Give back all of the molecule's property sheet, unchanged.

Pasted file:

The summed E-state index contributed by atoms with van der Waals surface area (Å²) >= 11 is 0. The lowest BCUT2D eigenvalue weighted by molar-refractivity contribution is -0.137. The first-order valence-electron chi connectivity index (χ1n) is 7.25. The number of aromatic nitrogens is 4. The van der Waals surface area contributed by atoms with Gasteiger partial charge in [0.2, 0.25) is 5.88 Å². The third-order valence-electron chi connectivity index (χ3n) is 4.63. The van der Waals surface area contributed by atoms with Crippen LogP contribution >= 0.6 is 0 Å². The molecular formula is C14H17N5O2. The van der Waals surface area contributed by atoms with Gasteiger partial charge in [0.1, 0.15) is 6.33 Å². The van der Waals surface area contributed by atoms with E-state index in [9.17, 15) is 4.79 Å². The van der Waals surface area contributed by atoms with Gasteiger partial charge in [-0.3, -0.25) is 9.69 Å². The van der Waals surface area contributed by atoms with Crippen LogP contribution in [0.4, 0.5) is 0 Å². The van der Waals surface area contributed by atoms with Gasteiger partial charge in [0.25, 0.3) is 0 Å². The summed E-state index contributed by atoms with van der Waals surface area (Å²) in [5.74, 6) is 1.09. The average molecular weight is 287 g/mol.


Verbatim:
The summed E-state index contributed by atoms with van der Waals surface area (Å²) >= 11 is 0. The lowest BCUT2D eigenvalue weighted by molar-refractivity contribution is -0.137. The first-order valence-electron chi connectivity index (χ1n) is 7.25. The number of aromatic nitrogens is 4. The van der Waals surface area contributed by atoms with Gasteiger partial charge in [0.2, 0.25) is 5.88 Å². The third-order valence-electron chi connectivity index (χ3n) is 4.63. The van der Waals surface area contributed by atoms with Crippen LogP contribution >= 0.6 is 0 Å². The molecular formula is C14H17N5O2. The van der Waals surface area contributed by atoms with Gasteiger partial charge in [0.1, 0.15) is 6.33 Å². The van der Waals surface area contributed by atoms with E-state index in [9.17, 15) is 4.79 Å². The van der Waals surface area contributed by atoms with Gasteiger partial charge in [-0.3, -0.25) is 9.69 Å². The van der Waals surface area contributed by atoms with Crippen LogP contribution in [0.4, 0.5) is 0 Å². The van der Waals surface area contributed by atoms with Gasteiger partial charge in [0.25, 0.3) is 0 Å². The summed E-state index contributed by atoms with van der Waals surface area (Å²) in [5.74, 6) is 1.09. The average molecular weight is 287 g/mol.